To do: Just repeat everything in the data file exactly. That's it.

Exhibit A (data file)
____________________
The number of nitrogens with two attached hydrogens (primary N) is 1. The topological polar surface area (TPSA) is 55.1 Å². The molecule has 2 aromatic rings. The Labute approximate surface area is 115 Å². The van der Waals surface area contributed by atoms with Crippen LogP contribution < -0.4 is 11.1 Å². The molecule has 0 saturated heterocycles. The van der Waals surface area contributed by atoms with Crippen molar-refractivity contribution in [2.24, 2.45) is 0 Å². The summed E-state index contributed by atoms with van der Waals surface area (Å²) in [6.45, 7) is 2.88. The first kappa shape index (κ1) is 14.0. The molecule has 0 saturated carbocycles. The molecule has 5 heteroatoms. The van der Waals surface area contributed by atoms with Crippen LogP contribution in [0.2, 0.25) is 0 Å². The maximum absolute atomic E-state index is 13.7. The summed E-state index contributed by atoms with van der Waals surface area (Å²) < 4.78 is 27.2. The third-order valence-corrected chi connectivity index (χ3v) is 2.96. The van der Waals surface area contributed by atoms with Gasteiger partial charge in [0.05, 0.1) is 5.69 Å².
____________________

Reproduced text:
The number of nitrogens with two attached hydrogens (primary N) is 1. The topological polar surface area (TPSA) is 55.1 Å². The molecule has 2 aromatic rings. The Labute approximate surface area is 115 Å². The van der Waals surface area contributed by atoms with Crippen LogP contribution < -0.4 is 11.1 Å². The molecule has 0 saturated heterocycles. The van der Waals surface area contributed by atoms with Crippen molar-refractivity contribution in [2.24, 2.45) is 0 Å². The summed E-state index contributed by atoms with van der Waals surface area (Å²) in [6.45, 7) is 2.88. The first kappa shape index (κ1) is 14.0. The molecule has 0 saturated carbocycles. The molecule has 5 heteroatoms. The van der Waals surface area contributed by atoms with Crippen LogP contribution in [0.2, 0.25) is 0 Å². The maximum absolute atomic E-state index is 13.7. The summed E-state index contributed by atoms with van der Waals surface area (Å²) < 4.78 is 27.2. The third-order valence-corrected chi connectivity index (χ3v) is 2.96. The van der Waals surface area contributed by atoms with Gasteiger partial charge in [0.05, 0.1) is 5.69 Å².